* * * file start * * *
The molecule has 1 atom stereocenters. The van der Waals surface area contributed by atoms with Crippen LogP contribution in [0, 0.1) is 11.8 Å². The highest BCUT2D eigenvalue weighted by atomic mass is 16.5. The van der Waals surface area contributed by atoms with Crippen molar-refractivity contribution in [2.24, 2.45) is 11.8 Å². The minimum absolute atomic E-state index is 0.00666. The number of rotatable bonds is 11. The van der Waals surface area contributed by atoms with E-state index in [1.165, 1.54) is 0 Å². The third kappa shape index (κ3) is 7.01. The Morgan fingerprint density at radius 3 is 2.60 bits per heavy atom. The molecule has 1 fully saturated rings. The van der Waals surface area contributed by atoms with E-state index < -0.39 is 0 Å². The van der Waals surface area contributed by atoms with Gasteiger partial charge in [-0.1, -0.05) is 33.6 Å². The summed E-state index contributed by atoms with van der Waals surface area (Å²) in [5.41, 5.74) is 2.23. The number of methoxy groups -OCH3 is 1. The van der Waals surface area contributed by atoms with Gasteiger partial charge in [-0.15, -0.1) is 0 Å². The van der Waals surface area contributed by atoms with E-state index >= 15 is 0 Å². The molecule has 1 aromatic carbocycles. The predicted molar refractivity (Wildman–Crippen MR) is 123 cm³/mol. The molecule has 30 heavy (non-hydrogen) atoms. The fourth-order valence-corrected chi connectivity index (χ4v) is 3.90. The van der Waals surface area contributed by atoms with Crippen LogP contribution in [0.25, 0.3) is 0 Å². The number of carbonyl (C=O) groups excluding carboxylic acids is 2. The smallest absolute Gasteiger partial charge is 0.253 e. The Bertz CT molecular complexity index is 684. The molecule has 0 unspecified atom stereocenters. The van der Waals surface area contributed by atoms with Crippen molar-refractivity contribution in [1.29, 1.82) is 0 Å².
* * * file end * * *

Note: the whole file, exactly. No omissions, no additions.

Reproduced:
The molecule has 1 atom stereocenters. The van der Waals surface area contributed by atoms with Crippen LogP contribution in [0, 0.1) is 11.8 Å². The highest BCUT2D eigenvalue weighted by atomic mass is 16.5. The van der Waals surface area contributed by atoms with Crippen molar-refractivity contribution in [2.24, 2.45) is 11.8 Å². The minimum absolute atomic E-state index is 0.00666. The number of rotatable bonds is 11. The van der Waals surface area contributed by atoms with E-state index in [1.165, 1.54) is 0 Å². The third kappa shape index (κ3) is 7.01. The Morgan fingerprint density at radius 3 is 2.60 bits per heavy atom. The molecule has 1 fully saturated rings. The van der Waals surface area contributed by atoms with E-state index < -0.39 is 0 Å². The van der Waals surface area contributed by atoms with Gasteiger partial charge in [-0.1, -0.05) is 33.6 Å². The summed E-state index contributed by atoms with van der Waals surface area (Å²) in [5.41, 5.74) is 2.23. The number of methoxy groups -OCH3 is 1. The van der Waals surface area contributed by atoms with Gasteiger partial charge in [-0.15, -0.1) is 0 Å². The van der Waals surface area contributed by atoms with E-state index >= 15 is 0 Å². The molecule has 1 aromatic carbocycles. The predicted molar refractivity (Wildman–Crippen MR) is 123 cm³/mol. The molecule has 30 heavy (non-hydrogen) atoms. The fourth-order valence-corrected chi connectivity index (χ4v) is 3.90. The van der Waals surface area contributed by atoms with Crippen LogP contribution in [0.25, 0.3) is 0 Å². The number of carbonyl (C=O) groups excluding carboxylic acids is 2. The smallest absolute Gasteiger partial charge is 0.253 e. The Bertz CT molecular complexity index is 684. The molecule has 0 unspecified atom stereocenters. The van der Waals surface area contributed by atoms with Crippen molar-refractivity contribution in [1.29, 1.82) is 0 Å².